GB's Richard Kruse and Laurence Halsted beaten in Euros
Top British fencing duo Richard Kruse and Laurence Halsted failed to reach the last 16 of the European Championships in Sheffield.
The pair, expected to lead GB's bid for medals at London 2012, had been tipped to reach the podium at this event.
"The boys will be hugely disappointed with their performances. We know they can compete better," said British performance director Alex Newton.
No GB female sabre fencers reached the last eight in Thursday's other event.
The results will concern British Fencing after similar disappointment at last year's World Championships in Paris, which Kruse missed through injury.
Having returned to the squad for the European Championships at Sheffield's English Institute of Sport, the 27-year-old veteran of two Olympics was narrowly defeated by Poland's Pawel Kawiecki, the world number 54.
Kruse is currently ranked 14th having spent time out with a foot problem, but has been ranked higher in the past.
Halsted, ranked 50th going into the event, lost to Italian world number 11 Giorgio Avola.
Jamie Kenber also reached the last 32 before being beaten by Italy's Andrea Baldini, while Ed Jefferies lost to France's Marcel Marcilloux a round earlier.
"We were seeing it as a warm-up to the Olympics," Halsted told BBC Sport.
"The best possible preparation we could have is a home championships like this - you can't prepare for the people and the crowd in any other way.
Alex Newton Performance director, British Fencing
“We were confident of performances and those haven't turned out today so there is some really hard work to be done now”
"You can hope to hit the heights at the Olympics, but we'd much rather be going in knowing we're going to do it.
"We've known from the beginning that the funding we've had so far, and could get in the future, depends on our results at the Olympics.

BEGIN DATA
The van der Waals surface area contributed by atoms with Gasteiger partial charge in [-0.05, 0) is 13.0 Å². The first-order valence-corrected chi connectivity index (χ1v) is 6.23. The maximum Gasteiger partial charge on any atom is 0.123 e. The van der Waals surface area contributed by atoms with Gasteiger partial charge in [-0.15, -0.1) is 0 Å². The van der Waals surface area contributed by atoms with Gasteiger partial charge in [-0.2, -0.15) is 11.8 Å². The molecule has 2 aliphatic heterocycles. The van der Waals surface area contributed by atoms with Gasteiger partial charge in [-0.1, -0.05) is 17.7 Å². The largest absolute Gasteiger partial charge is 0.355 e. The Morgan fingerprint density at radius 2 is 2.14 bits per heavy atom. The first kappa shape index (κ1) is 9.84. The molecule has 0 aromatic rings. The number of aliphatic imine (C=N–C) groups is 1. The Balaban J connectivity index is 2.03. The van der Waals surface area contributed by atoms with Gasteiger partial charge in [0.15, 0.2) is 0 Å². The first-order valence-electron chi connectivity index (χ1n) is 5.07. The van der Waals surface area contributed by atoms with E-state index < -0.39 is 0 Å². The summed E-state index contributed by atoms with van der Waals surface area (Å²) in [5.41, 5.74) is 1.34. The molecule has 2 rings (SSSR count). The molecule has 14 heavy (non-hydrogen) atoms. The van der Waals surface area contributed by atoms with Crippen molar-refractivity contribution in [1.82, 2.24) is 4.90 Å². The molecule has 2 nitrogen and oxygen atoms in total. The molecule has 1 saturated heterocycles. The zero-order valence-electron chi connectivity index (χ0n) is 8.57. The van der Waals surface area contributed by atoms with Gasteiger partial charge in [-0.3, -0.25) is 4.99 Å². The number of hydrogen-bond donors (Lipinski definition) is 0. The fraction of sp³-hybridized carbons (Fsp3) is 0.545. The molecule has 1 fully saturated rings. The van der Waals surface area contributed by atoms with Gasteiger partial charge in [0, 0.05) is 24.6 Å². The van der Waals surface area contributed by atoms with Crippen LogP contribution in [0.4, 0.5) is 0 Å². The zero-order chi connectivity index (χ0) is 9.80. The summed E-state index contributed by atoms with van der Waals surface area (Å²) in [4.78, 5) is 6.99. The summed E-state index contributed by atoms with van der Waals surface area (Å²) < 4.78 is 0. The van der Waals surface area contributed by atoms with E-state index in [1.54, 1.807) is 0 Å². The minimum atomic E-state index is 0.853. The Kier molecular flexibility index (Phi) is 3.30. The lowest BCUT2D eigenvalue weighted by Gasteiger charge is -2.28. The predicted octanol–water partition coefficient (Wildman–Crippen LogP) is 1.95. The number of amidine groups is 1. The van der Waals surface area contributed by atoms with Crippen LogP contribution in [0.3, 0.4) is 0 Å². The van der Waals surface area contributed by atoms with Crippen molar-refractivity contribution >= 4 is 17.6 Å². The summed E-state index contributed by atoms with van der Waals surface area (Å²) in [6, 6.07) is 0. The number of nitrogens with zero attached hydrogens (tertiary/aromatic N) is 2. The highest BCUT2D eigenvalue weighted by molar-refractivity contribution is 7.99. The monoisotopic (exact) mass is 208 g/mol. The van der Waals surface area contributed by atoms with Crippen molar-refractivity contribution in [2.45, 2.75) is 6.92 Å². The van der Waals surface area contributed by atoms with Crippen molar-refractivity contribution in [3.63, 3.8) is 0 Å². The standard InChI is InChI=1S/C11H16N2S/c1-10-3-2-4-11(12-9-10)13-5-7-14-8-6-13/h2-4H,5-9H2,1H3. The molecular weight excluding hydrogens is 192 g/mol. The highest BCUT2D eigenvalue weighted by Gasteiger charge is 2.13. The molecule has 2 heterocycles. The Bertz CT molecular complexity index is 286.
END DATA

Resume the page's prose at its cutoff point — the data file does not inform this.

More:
"It'd be a shame if we did all this work to become a professional outfit and then couldn't deliver and push on."
Kruse and Halsted will return on Sunday for the men's foil team event, Britain's other main hope of an Olympic medal next year.
Newton, who was appointed in May following the departure of predecessor Graham Watts last year, said: "We'll sit down, re-focus, look at what we could have done better.
"Were our tactics and our preparation right? We were confident of performances and those haven't turned out today so there is some really hard work to be done now."
Chrystall Nicoll was the sole British fencer to reach the last 16 of the women's individual sabre event before a defeat at the hands of Hungary's Reka Benko.
Nicoll had beaten GB team-mate Sophie Williams to face Benko, while Jo Hutchison and Louise Bond-Williams went out to French opponents Carole Vergne and Leonore Perrus respectively in the last 64.
Beyond the men's foil team event, Jon Willis - who competes in fencing's third and final discipline, epee - is one of few remaining realistic medal hopes at European level. He competes on Friday.
The standard at the European Championships is among the toughest in fencing, owing to the quality of Europe's fencers and the number allowed to compete.
The Olympics and World Championships place harsher limits on the number of athletes per nation.
Britain has not won an Olympic fencing medal since the Tokyo Games of 1964, when Bill Hoskyns took silver in the men's individual epee contest.